Security protection is a key aspect of Connected Workspace, from multi-factor authentication (MFA) for our SSO web portal, to our fully dedicated platform engineers taking care of migration, monitoring, and maintaining of your customer’s service.
To help mitigate the risk of malware, such as ransomware and viruses, all files opened on each users’ virtual desktops are scanned and virus definitions are updated and automatically applied if necessary every two hours. Email threat protection is also applied to all BetterWorld Managed Office 365 accounts. We have proprietary policies, procedures, and processes in place that alert us upon user access attempt to unauthorized files. Additionally, we do not allow access to the platform outside of the Citrix Workspace connection (part of the Connected Workspace infrastructure) for any third party, as well as no tunneling, direct connection, etc. allowed to our multi-tenant environment. All of these solutions are in place to ensure that all connections route through a single fabric ensuring that the platform is monitored for any potential anomalies that represent a threat allowing us to respond in kind to mitigate the said threat.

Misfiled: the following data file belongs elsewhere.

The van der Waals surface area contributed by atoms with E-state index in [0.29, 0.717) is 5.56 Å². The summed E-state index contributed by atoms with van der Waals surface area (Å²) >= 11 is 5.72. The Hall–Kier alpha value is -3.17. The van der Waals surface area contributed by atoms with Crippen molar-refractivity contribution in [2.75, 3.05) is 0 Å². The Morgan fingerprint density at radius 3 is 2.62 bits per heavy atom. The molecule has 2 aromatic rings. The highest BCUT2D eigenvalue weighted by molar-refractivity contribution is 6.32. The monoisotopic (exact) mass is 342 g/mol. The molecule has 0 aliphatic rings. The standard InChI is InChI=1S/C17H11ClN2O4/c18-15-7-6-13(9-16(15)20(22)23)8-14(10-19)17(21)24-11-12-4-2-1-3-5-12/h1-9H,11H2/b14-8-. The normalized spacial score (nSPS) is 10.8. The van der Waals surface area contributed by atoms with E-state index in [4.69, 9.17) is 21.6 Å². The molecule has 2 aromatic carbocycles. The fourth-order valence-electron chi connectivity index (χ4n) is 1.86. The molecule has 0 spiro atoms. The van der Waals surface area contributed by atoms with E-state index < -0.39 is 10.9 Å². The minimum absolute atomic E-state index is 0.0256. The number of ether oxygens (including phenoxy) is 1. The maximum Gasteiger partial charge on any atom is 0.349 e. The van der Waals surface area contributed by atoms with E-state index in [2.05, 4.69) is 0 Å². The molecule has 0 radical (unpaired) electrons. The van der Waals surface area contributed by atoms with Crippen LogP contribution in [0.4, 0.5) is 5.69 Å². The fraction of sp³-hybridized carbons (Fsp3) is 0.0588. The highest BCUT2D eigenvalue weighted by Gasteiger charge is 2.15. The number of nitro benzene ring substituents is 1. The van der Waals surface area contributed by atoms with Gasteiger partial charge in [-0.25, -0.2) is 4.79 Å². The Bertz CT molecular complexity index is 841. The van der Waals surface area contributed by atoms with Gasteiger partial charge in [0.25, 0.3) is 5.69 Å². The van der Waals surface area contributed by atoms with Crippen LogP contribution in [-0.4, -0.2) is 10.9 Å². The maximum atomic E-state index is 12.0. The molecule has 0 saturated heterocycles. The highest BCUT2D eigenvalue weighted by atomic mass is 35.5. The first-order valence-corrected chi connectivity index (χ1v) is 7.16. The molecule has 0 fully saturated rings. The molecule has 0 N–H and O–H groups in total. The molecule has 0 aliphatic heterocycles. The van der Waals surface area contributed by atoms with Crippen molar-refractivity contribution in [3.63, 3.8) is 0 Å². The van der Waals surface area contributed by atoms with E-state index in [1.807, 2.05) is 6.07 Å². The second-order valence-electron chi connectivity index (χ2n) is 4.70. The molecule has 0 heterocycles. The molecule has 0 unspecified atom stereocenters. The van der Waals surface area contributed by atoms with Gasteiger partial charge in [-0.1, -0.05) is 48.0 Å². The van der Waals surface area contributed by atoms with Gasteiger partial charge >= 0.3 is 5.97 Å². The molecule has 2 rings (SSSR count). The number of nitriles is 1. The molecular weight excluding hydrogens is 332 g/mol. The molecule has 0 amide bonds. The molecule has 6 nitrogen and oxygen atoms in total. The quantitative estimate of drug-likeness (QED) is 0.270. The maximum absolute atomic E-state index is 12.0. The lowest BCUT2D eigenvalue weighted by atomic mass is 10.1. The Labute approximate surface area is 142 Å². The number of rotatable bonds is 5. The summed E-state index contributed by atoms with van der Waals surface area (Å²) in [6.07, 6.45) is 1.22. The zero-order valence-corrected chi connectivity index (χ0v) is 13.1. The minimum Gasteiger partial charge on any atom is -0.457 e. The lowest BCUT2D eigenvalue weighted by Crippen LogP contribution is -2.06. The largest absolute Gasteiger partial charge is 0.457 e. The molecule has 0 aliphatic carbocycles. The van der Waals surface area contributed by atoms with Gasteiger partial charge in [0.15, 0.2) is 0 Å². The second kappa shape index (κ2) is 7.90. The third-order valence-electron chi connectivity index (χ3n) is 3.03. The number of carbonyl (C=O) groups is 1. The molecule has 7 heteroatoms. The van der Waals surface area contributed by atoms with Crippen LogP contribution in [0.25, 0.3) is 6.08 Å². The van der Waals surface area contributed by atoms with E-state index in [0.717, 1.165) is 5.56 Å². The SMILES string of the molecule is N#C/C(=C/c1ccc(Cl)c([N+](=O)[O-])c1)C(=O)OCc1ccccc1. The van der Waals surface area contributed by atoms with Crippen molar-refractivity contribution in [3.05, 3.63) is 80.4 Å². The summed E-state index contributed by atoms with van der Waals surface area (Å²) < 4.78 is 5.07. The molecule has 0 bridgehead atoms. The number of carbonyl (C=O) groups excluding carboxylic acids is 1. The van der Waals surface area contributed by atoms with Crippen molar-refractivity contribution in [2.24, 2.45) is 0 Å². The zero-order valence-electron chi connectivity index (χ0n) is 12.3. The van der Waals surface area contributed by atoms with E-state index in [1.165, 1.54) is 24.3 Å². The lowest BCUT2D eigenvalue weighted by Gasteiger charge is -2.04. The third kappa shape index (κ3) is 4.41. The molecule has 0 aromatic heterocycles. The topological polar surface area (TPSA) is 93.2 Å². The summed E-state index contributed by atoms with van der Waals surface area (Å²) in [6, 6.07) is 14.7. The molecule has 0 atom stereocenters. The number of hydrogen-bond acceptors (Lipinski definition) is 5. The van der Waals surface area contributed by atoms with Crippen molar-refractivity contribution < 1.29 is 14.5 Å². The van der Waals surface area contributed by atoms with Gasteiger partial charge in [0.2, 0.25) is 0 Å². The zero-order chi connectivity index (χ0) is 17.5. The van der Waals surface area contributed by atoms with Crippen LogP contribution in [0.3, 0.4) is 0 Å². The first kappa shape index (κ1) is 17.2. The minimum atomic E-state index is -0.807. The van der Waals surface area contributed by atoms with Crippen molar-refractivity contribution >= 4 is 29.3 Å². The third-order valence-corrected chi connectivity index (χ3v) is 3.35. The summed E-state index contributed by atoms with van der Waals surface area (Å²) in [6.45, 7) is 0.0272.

In the unfortunate event of a data breach or a ransomware attack, all files in your customer’s Connected Workspace storage, should they become compromised, are isolated in order to remove the threat of further corruption. A restoration to known safe media is performed in an isolated environment. All virtual delivery agents (VDAs) are shut down and forced to restart from Gold Image. The isolation environment is then migrated back, only after file remediation is completed in the isolation environment. We work diligently at all this and can get customers back online quickly, thanks to our dedicated platform engineers. For instance, based on standard data size of 1 terabyte, the meantime to recovery is estimated at 4 hours. This is something to consider when customers choose a DaaS provider: is there support available when it’s needed the most? This is one such reason why the previously mentioned title company moved away from their previous DaaS provider to BetterWorld ’s Connected Workspace.